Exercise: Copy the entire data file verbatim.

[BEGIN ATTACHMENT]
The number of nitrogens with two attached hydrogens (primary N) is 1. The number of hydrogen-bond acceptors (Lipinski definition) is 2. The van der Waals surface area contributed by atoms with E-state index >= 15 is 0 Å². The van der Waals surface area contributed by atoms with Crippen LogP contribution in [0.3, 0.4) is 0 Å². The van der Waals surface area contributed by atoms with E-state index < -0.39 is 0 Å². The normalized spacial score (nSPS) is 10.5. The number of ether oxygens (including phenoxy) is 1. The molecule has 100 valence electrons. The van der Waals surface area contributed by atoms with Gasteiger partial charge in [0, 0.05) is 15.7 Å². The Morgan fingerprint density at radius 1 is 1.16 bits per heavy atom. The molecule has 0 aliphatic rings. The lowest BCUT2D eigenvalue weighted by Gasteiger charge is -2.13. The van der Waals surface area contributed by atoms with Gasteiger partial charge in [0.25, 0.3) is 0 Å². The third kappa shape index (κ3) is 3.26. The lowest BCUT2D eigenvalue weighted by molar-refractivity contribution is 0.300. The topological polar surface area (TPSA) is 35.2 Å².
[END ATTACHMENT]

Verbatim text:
The number of nitrogens with two attached hydrogens (primary N) is 1. The number of hydrogen-bond acceptors (Lipinski definition) is 2. The van der Waals surface area contributed by atoms with E-state index >= 15 is 0 Å². The van der Waals surface area contributed by atoms with Crippen LogP contribution in [0.3, 0.4) is 0 Å². The van der Waals surface area contributed by atoms with E-state index < -0.39 is 0 Å². The normalized spacial score (nSPS) is 10.5. The number of ether oxygens (including phenoxy) is 1. The molecule has 100 valence electrons. The van der Waals surface area contributed by atoms with Gasteiger partial charge in [0, 0.05) is 15.7 Å². The Morgan fingerprint density at radius 1 is 1.16 bits per heavy atom. The molecule has 0 aliphatic rings. The lowest BCUT2D eigenvalue weighted by Gasteiger charge is -2.13. The van der Waals surface area contributed by atoms with Gasteiger partial charge in [0.25, 0.3) is 0 Å². The third kappa shape index (κ3) is 3.26. The lowest BCUT2D eigenvalue weighted by molar-refractivity contribution is 0.300. The topological polar surface area (TPSA) is 35.2 Å².